Campaign Publications: Spotted Owl

04/15/2010 (All day)

Two-thirds of BC’s land base – 60 million hectares – is covered in trees. Only about 22 million hectares of this vast forest was ever suitable for logging, and much of this has already been logged. These logged forests once harboured the biggest trees and the best wild life habitat in BC. Now big stumps mark where the great giants once stood tall.

Plantations, where second-growth trees were planted after the original wild forest was logged are now growing throughout much of BC and some areas are being logged for the second time.

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09/29/2008 (All day)

The spotted owl is one of British Columbia’s most endangered species and its population is dwindling as logging continues in the coastal old growth forests upon which it depends for survival. Many other species depend on this habitat, some of which are endangered as well, and old growth forests provide a host of other benefits to humans. The two major land use options at issue are logging or protection of these old growth habitats. Protection of old growth forest carries an opportunity cost in terms of the foregone surplus (producer surplus or economic rent) from timber harvesting. However, the harvesting of old growth timber carries an opportunity cost in terms of other foregone values, such as certain recreation opportunities, stored carbon and ecosystem services (e.g. watershed protection).

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08/14/2008 (All day)

This short document provides some context to, and the major findings of, an important study conducted by researchers at Simon Fraser University. The study assesses the economic value of old-growth forests inhabited by the endangered spotted owl. It looks not just at the value of the timber or trees on such lands, but at the recreational value of those forests, the value of their “non-timber” forest products, and the value such forests have as storehouses of carbon.

01/14/2006 (All day)

This 2006 paper is designed specifically for Grade 4-7 students, but is a good read for anyone. It highlights three animals that depend upon intact old-growth rainforests in BC: the marbled murrelet (an elusive seabird), the mountain caribou, and the spotted owl. You will learn interesting facts about the biology of these three animals, and will be encouraged to do further research on what you can do to help protect endangered species. Original artwork by Haida artist Michael Nicoll Yahgulanaas...Read this educational report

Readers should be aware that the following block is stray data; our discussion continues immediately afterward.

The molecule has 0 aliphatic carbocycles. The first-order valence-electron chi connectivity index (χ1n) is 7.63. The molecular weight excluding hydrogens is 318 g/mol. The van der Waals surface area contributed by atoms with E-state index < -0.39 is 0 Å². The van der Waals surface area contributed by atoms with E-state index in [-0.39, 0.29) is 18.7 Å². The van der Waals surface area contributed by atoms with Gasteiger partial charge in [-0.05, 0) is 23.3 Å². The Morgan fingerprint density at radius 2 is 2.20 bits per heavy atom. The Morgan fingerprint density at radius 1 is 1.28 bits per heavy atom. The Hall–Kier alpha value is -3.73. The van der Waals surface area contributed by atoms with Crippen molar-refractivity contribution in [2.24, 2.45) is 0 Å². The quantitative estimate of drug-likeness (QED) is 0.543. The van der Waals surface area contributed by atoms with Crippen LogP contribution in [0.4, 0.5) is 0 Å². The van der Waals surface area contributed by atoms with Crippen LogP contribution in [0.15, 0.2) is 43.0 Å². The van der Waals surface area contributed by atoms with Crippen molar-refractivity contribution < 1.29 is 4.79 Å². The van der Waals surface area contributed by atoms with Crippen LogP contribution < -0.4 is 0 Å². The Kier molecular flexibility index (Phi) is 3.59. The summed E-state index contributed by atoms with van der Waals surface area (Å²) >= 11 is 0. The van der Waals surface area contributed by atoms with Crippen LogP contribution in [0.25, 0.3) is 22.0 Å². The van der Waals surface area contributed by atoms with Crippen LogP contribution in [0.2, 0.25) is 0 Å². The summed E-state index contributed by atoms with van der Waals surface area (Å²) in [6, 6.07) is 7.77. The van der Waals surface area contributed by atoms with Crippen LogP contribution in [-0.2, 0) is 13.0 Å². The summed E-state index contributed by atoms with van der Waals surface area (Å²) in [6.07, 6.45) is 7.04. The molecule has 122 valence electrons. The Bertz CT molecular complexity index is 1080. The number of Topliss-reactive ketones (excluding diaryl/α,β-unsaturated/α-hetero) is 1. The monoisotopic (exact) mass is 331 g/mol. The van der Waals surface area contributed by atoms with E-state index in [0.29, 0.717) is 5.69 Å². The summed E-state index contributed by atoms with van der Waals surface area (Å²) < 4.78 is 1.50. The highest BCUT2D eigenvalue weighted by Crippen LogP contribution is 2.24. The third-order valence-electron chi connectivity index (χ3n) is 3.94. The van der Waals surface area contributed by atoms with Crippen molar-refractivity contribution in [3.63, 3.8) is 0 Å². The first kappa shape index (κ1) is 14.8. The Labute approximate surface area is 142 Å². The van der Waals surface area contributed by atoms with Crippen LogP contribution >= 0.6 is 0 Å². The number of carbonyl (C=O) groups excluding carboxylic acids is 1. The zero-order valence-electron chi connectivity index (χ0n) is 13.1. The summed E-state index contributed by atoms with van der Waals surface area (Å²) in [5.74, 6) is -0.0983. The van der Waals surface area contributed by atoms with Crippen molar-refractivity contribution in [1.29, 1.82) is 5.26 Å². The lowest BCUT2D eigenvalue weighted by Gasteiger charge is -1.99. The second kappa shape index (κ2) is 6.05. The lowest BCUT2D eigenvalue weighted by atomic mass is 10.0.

11/30/2005 (All day)

In 2004, during an icy-cold winter, a single government biologist repeatedly hiked out into the old growth forests near Lillooet, British Columbia. The reason for his solitary journeys was to feed two juvenile northern spotted owls so they would not starve to death over the lean winter months. The need to augment the diets of the young owls was beyond compassion – it was critical to the continued survival of the species in Canada.

05/31/2004 (All day)

The Northern Spotted Owl has been designated "endangered" in Canada since 1986 by the "Committee on the Status of Endangered Wildlife in Canada" (COSEWIC). The owl is on BC's most endangered list, the "red List" with a ranking of "S1" meaning it is critically imperiled. In the US the owl has been listed as threatened since 1990. This report covers all the details regarding the status of the owl with biological factors, habitat requirements, threats to the owl and an intensive strategy to bring the owl back from being almost extinct.

09/30/2002 (All day)

For over 20 years the Wilderness Committee has worked to protect the habitat of critically endangered species like Canada's Northern spotted owl. Due to ongoing logging in the ancient forests of southwestern British Columbia, the only place in Canada the spotted owl lives, scientists estimate that less than 25 pairs of owls remain. How did the spotted owl reach this stage of crisis in Canada - order the ground-breaking report "Logging to Extinction" to find out more.

05/15/1996 (All day)
This is a 1996 Wilderness Committee education report about Canada's endangered population of Northern spotted owls. It is estimated that there are only about 3,600 pairs of Northern spotted owls left in the world. They live in the oldgrowth forests along the west coast of North America, from California to southwestern B.C. In the U.S.A., where the spotted owl is listed as endangered and an "indicator species" for the overall health of the forest ecosystem, lengthy lawsuits and bitter public campaigns have ensued over how much spotted owl habitat to protect.

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